Of course, credit cards are the default standard for easy, ubiquitous, trusted electronic payments. They also let consumers easily consolidate their diverse purchases into a single bill.
But some merchants are not especially happy about the 2 percent transaction fee (“200 basis points”) that they incur, on average, to accept credit cards. (The basis points may vary somewhat depending upon a merchant’s particular agreement with its so-called acquirer.) The issuing banks receive much of the transaction fees because they take the trouble to find the credit card user; underwrite his credit risk; give him a 30-day float on the money used in purchases; and promote higher merchant sales (because consumers are more inclined to buy something with a card versus cash).
To try to reduce the fees paid for credit card usage, a consortium of large national merchants are starting to organize and flex their muscles. Approximately one-third of U.S. retailers, including Walmart, Best Buy, Dunkin Donuts, CVS and 7-Eleven, have started their own network, MCX or Merchant Commerce Exchange. The goal is to develop “a customer-focused, versatile, seamlessly integrated mobile-commerce platform.” MCX is trying to develop a mobile phone, non-card payment system whose fees would be closer to 5 cents per transaction (using MCX) rather than 23 cents (the Durbin-regulated cost of a debit transaction, which in turn is far lower than the cost of a typical credit card transaction).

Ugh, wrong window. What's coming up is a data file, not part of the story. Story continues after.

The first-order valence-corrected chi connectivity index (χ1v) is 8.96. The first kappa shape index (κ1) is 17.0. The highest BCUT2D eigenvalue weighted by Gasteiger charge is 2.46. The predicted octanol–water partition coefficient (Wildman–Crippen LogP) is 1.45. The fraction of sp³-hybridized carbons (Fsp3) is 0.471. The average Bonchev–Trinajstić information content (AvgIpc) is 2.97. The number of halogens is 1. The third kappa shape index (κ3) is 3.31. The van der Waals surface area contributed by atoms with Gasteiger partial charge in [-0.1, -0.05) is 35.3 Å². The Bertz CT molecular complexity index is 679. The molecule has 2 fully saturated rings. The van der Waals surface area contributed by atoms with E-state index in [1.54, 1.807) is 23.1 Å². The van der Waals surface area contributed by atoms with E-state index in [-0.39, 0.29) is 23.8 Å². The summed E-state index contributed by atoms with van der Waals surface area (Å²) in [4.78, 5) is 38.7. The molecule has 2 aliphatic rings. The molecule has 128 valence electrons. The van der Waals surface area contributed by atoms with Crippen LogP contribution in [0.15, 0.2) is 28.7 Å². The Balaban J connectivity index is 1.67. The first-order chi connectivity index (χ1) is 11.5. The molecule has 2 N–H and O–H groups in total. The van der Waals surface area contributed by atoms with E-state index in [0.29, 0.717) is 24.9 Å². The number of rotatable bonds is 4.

Vijay Sondhi, Head of Corporate Strategy for Visa Inc., noted that now that one vendor, Amazon, controls 25 percent of e-commerce, and another vendor, Walmart, controls a vast swath of retail sales worldwide, large merchants are trying to use their clout to reduce credit card fees. Sondhi predicts: “As we move to instant payments and 1-Click checkouts, the user’s affinity to a card network or a bank changes. The customer’s affinity with the merchant may increase. People say, ‘I’m an Amazon customer,’ and their relationship with their bank has changed from the pre e-commerce era.” This trend is accelerating among the under-35-year-old segment of consumers, said Sondhi, because of their different view of banks. “So the shift is moving towards more empowered merchants and consumers,” he said, “and it’s going to require the networks and banks to adapt our roles appropriately.”